Add to this that Tsinoys are usually too well-off to go online and teach for a few hundred pesos. Might I suggest that U save some money to fly to Manila and support yourself there for a few months? It's dirt cheap to live there compared to where U are. Your best bet would probably be to craft a "research study" that would give U an excuse to interview a number of people ages 30 to 70.

Creo que el término "fukienés" todavía no se ha establecido en este mundo. Why help build up a Mandarism? There are very few real hits for this word on Google. In a few days, people anybody who Googles it will find this thread.

FutureSpy
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Re: Hoklo in the Bisayas: comments on the archives

Post by FutureSpy »

amhoanna wrote:Creo que el término "fukienés" todavía no se ha establecido en este mundo. Why help build up a Mandarism? There are very few real hits for this word on Google. In a few days, people anybody who Googles it will find this thread.
Pero "Fukien" como topónimo me parece establecido en castellano, aunque ahora también se está colando "Fujian" o "Fujián" (por pura pereza de los traductores... de hecho, ahora incluso encuentras noticias en castellano en las que pone Beijing!). Ojalá hubiera un término castellano (o en otra lengua románica) para hoklo... Fukienés me parecía una buena idea porque, aunque ambos estén basados en el topónimo mandarín, tiene más resultados que fujianés, además de estar más cerca de hokkien (de los males, el menor) porque tiene una k en lugar de j. Solo hay 2 resultados para hokienés en Gúguel. Otras opciones serían holoano o hokloano, ya que no se confundirían con joloano (tausug), pero con 0 resultados y la desventaja de que la gente lo pronunciaría mal... :roll: Alguna otra idea? :mrgreen:

amhoanna
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Re: Hoklo in the Bisayas: comments on the archives

Post by amhoanna »

Pero ¿en qué sentido estara establecido el término Fukien en castellano? Vivo en una ciudad hispanohablante, creo que si preguntara a 10,000 hispanohablantes por la calle, no sabía ni una persona que qué significa "Fukien" o "fukienés". La idea de "福建" todavía no existe en cualquier ciudad hispanohablante -con la excepción de una parte de la gente de Zamboanga, y talvez Los Ángeles y Buenos Aires, donde seguro que se conoce por el nombre "taiwanés"-. Estamos en la posición de inventar o estabelecer un término justo. Hay unas pero muy poco personas en la red que escogieron el mandarismo "Fukien". Este nombre no tiene razón a ningun nivel, no me sirve para nada, tengo/tenemos el derecho de no usarlo...

(Corrígeme por favor si escogí la forma equivocada de cualquier verbo... :P )

Llamarlo "joloano" sí creara confusión... Propongo en cambio "banlamés" o "joquienés". "Holoano" y "hokloano" sirven bién también, los hispanohablantes ya saben que en varios nombres extranjeros el "h" suena diferente que por lo usual.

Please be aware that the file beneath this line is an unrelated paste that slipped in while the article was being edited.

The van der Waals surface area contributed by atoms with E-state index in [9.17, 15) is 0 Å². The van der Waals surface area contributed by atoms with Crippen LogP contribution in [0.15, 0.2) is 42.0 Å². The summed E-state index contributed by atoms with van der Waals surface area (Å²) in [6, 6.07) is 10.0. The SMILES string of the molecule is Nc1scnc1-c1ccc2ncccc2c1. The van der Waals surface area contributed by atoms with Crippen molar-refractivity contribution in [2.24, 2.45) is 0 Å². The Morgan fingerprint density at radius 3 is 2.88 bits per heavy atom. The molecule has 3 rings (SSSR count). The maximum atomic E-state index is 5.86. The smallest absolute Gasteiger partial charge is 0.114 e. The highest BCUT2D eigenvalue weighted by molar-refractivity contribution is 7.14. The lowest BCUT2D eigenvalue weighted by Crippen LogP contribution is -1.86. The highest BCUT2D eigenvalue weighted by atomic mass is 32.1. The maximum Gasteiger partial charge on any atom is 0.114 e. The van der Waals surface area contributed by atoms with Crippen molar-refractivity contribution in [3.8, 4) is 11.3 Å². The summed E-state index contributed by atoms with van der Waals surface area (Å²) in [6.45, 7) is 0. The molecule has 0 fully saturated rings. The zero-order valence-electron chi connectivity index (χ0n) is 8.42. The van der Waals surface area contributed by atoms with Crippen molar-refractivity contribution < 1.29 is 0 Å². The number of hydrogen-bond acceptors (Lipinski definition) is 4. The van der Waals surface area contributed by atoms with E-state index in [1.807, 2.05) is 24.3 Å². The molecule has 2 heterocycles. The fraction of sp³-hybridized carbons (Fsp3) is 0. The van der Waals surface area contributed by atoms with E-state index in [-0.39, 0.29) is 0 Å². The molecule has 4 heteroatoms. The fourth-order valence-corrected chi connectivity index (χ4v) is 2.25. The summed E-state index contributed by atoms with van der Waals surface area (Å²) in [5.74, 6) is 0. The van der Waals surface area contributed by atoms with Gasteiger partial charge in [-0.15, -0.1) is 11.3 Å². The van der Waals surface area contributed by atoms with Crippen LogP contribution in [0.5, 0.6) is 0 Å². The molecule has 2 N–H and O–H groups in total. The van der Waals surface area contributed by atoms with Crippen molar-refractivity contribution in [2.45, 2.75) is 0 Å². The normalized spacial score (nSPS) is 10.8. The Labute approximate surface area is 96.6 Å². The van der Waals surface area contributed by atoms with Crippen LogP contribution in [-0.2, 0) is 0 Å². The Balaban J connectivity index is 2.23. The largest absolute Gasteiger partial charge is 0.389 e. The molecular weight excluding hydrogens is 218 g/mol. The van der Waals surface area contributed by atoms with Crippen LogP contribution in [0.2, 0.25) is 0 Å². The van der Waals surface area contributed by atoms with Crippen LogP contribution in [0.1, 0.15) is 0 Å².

BTW, kóng tio̍h hit chut tiān'iáⁿ 15, góa cin chùbī thiaⁿ khòaⁿ lí ê khòaⁿhoat!

amhoanna
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Re: Hoklo in the Bisayas: comments on the archives

Post by amhoanna »

第二段対話:

I've labelled the sandhi below, throughout. Anything with a period, a comma, or a double dash following it is standing / citation. Everything else is running / sandhi.

In this dialect, though, T1 is the same both running and standing.


1. Kúi tiám--lo
* Does not sound like an open "o͘ " to me.
* The last syllable is light and low.

2. Chiáⁿmn̄g cit cūn, kúi tiám--lo.

3. Hiāncǎi, / cit cūn, sǐ sì tiám ca̍pgǒ͘ hun.

4. Lí búiⁿli̍t, kúi tiám, hǎpan?
* búiⁿ = múi; both have been used in POJ; I prefer the former, b/c it makes the system more consistent.

5. Góa ta̍k li̍t, epo͘ gǒ͘ tiám pòaⁿ, hǎpan.
* Here notice the tone on the "e". Sounded like mid-level to me. People tend to write 下 for this "e". I suspect that's probably incorrect. Need more data. :P Based on Taiwanese, I would expect the "e" to be low-falling. Also she says "hǎpan" twice and one time the "hǎ" sounds mid-level too. Shouldn't. But that's how language is, i.e. native spkrs do many things that books don't mention.

6. Lí ci̍t li̍t, coh kúi siósî?
* Notice the glottal stop on the "coh". It would seem to be 作, not 做.

7. Ci̍t li̍t, coh poeh siósî.

amhoanna
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Re: Hoklo in the Bisayas: comments on the archives

Post by amhoanna »

第三段対話

For some reason, this one was a lot harder to parse. Learned a bit about the tones and running vs standing in their dialect, though. Thanks for the data, FSpy.

A while back, FSpy had asked me to spell everything out in POJ, hence these posts. aBun, U might also get something out of them where I mark out the sandhi.

Anything followed by a single dash is in running / sandhi tone.

Ge̍h, li̍t, sêngkî

1 lépài,

2 Kinláⁿ- sǐ kúi ge̍h, kúi li̍t, sêngkî kúi.
* We can parse "laⁿ " as T5 standing / citation as well. Based on what we know from other dialects, though, I interpret it as running T2. Originally, the word "li̍t" would've followed. That word dropped out, but remained a hidden factor in the sandhi.

3 Kinláⁿ- sǐ lī--ge̍h lī ca̍p saⁿ li̍t, sêngkî la̍k.